Symbols use a concrete object to convey abstract meanings. Symbols often forge meanings in a story while adding subtle threads that connect. Colors, nature, and natural cycles are probably the most used symbols such as the dawn symbolizing a beginning. Often in stories or films a shared meal symbolizes communion, children symbolize innocence. In The Adventures of Huckleberry Finn the Mississippi River symbolizes freedom. In the film American Beauty, red roses, rose petals, the color red are used throughout. They symbolize passion, sexuality, and life force. In an opening scene Annette Benning, unhappy and repressed, is cutting the roses.
Like other writing devices, flow is a nearly invisible factor, but when it’s employed, your writing will be seamless and smooth and graceful. But without flow your writing happens in fits and jerks, it flounders on the page, topics isolated like ice floes in a vast sea.
An essential technique that creates flow is transitions and often writers neglect to use them. Transitions are the words, phrases, sentences or paragraphs used to bridge what has been said with what is going to be said. They’re the connector words and phrases that keep readers knowing where they’ve been and where they’re going.
Simple transitions are generally, but not always, a subordinate clause placed in the beginning of a sentence or paragraph and used as a road sign indicating a change. Probably the most famous transition in writing is “meanwhile, back at the ranch.” It provides a shorthand note and the reader knows, Ah, we’ve changed locales; we’re at the ranch again. Wonder how Ellie is getting along since Jed has been on the cattle drive for three months now.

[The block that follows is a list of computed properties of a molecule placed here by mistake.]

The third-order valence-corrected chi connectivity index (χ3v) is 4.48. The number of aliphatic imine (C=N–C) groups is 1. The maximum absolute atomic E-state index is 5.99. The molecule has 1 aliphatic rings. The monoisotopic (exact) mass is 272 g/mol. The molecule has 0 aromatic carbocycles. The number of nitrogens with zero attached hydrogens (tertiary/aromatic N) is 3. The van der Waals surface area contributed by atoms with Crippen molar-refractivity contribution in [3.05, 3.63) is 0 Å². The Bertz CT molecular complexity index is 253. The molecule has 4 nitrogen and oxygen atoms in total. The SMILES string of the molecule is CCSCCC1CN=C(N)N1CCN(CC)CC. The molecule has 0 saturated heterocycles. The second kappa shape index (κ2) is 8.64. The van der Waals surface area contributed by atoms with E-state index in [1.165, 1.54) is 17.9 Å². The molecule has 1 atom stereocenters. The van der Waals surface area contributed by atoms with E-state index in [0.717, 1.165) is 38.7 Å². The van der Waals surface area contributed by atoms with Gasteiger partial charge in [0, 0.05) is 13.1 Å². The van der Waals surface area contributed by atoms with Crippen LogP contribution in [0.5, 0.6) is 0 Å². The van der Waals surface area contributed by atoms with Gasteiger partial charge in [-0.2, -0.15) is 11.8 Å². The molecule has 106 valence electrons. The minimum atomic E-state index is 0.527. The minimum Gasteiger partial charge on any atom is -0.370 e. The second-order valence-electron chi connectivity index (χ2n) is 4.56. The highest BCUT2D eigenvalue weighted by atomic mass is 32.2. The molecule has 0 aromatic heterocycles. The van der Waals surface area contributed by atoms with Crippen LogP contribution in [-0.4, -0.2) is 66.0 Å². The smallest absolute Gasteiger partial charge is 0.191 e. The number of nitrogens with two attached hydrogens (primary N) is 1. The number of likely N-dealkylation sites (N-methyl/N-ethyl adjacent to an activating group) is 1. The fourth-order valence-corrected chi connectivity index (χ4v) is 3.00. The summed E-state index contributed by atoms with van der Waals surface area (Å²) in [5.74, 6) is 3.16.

Transitions are handy devices because they can accomplish so much in only a few words. Their jobs are to signal: a change in time, a change in place, a shift in mood or tone, or a shift in point of view. Transitions also clarify relationships, emphasize, contrast or compare things, conclude actions or thoughts, and create associations. Often the best transitions are short, clear and unobtrusive. They are especially helpful when the story or topic changes direction or emotion.
Flow is consciously applied as a courtesy to the reader because readers deeply resent being lost of confused when amidst a page or story. Readers also hate to be jolted or feel a sense of disorientation or bewilderment. Flow provides the map, flow connects the dots, flow grants readers firm footing. Flow aids the internal logic needed to make your ideas comprehensible. Flow will move the reader from sentence to sentence, paragraph to paragraph, idea to idea, scene to scene, and chapter to chapter with grace and ease.